Carbon Black – Most common use is a rubber additive

Isobutylene – Most production is used to make butyl rubbers.

Potash – Used in agriculture as a crop fertilizer.

Acrylonitrile – Used as a reactant to form various copolymers along with acrylic fibers.

Vinyl Acetate – Monomer form a polyvinyl acetate, a common emulsion polymer and resin. PVA is the "sticky" agent in ordinary white glue.

Titanium Dioxide – Used as a white pigment for many products ranging from paints and
polymers to pharmaceuticals and food items. In short, if it’s white, it probably has titanium
dioxide in it.
Acetone – Used primarily to manufacture methyl methacrylate and Bisphenol-A

Bisphenol-A – Used as the main feedstock for polycarbonate resins and epoxy resins.

Thursday, May 13, 2010

Renewable Energy Leaders from Across the Globe Pack theRETECH Conference & Exhibition; 2011 Dates Announced

More than 3,000 government, business and technology leaders from 51 countries attended RETECH 2010, the world's premier event for the renewable energy technology industry.  Based on the much bigger than expected international turnout and the burgeoning renewables marketplace, TradeFair Group, the event's producer, is planning for an even bigger conference and trade show next year.  TradeFair Group is pleased to continue its partnership with the event's founder, The American Council On Renewable Energy (ACORE).  The partners also announced the 3rd Annual RETECH Conference & Exhibition will be held September 20 - 22, 2011, at the Walter E. Washington Convention Center, once again where Government, Finance, Utility and Technology Leaders Connect for Renewable Energy.

"The industry support we received for RETECH 2010 far surpassed our expectations," said Hunter Jones, RETECH Show Director. "It is clear from the strong worldwide attendance of movers and shakers in the renewables space, and extremely positive feedback from all industry stakeholders that RETECH has established itself as the meeting place for the renewable energy business.  Working together with ACORE's visionary leadership, we will continue to distinguish RETECH as an unmatched platform for connecting with the global renewables industry."

"ACORE is delighted to be continuing its successful partnership with TradeFair Group," said Michael T. Eckhart, ACORE President. "We look forward to continuing to build the RETECH Conference & Exhibition as the leading all-renewables trade show in the U.S., bringing renewable energy into the mainstream of our country and being the major event of the year for the renewable energy professional services community."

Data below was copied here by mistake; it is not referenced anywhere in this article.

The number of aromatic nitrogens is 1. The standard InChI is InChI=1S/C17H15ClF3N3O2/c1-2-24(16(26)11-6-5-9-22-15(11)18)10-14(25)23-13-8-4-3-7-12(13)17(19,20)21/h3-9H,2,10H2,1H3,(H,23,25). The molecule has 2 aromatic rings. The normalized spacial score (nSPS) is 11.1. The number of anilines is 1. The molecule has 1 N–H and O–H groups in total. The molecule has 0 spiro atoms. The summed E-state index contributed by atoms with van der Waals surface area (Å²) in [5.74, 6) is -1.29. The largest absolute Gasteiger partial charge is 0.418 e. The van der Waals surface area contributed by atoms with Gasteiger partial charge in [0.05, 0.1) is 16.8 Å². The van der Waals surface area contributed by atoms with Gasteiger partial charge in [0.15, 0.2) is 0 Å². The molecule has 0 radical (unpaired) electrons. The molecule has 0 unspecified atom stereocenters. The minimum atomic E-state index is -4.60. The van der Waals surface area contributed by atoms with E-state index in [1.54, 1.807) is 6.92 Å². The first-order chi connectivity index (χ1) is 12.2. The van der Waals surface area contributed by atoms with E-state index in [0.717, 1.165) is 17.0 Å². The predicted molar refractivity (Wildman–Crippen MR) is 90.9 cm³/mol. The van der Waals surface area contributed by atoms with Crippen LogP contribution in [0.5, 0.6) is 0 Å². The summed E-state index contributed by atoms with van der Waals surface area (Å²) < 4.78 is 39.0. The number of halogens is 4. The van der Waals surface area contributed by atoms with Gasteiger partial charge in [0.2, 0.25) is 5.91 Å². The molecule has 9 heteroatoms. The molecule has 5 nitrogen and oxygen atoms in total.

In addition to a cutting-edge conference featuring more than 250 speakers at standing room only sessions covering wind, solar, hydro, ocean, geothermal, biomass, biofuels and waste, RETECH 2010 featured the nation's leading all-renewables exhibition. The show floor featured over 200 exhibitors across all renewable energy sectors, including equipment manufacturers and suppliers, finance and investment firms, research & development companies, project developers and operators, law firms, construction companies, NGOs, trade associations, government agencies, and renewable energy development, equipment and technology companies. A variety of RETECH Side Events produced by sponsors, NGOs and international governments also helped to drive the buzz and excitement about emerging developments around the world in renewable energy.

Exhibitor feedback and post show surveys indicated activity on the show floor was robust as exhibitors showcased thousands of products and services that are driving the growth of the multibillion dollar renewables marketplace. Walker Rutherfurd, Managing Partner, KRK Capital Partners, LLP commented, "RETECH 2010 was a great example of the technologies, people, and solutions that will redefine our world and secure a bright future for generations to come."

For more information on RETECH 2011, including opportunities to speak, exhibit, or attend, contact Hunter Jones, Show Director at or (713) 343-1875.

Wednesday, May 12, 2010

EXMO - 2010 – Exhibition of the Faculty of Engineering of the University of Moratuwa

EXMO-2010 will be held at the University of Moratuwa, during the period 10-13 June 2010. The main highlights of this exhibition are as follows. All the departments of the Faculty of Engineering of the University of Moratuwa, which consists of, Chemical Engineering, Civil Engineering, Computer Science and Engineering, Electrical Engineering, Electronics Engineering, Earth Resources Engineering, Materials Engineering, Mechanical Engineering, Textile and Clothing Technology, will exhibit the latest developments in each field of engineering, with special emphasis on nationally relevant R & D Activities. 4. A large number of public and private institutions involved in engineering, utilities and other services will actively participate in EXMO-2010, with exhibition stalls. University of Moratuwa expecting large crowd on the four days!

Monday, May 3, 2010

Wood Energy

Wood Energy, like the oldest profession, has been around since time immemorial, like prostitution, it is ignored or regarded as an embarrassment by many decision makers at the national and international level. However for about half of the world's population is a reality and will remain so for many decades to come. – Openshaw 2000

Saturday, May 1, 2010

Sri Lanka Nuclear Energy Project for power generation and peaceful use

Sri Lanka's Atomic Energy Authority (AEA) is in the process of exploring the possibility of using nuclear energy for future power generation. Cabinet approval would be sought shortly to initiate a program for Nuclear Energy for Peaceful Use!!!

Nuclear fission energy (generating energy by splitting atoms) is usually generated with Uranium or Plutonium, but Thorium could be enriched to a fissile Uranium isotope by bombarding with neutrons. Thorium is also believed to be more abundant than Uranium. Australia and India are believed to have the largest Thorium deposits in the World. In Sri Lanka it is believed that there are enough Thorium deposits.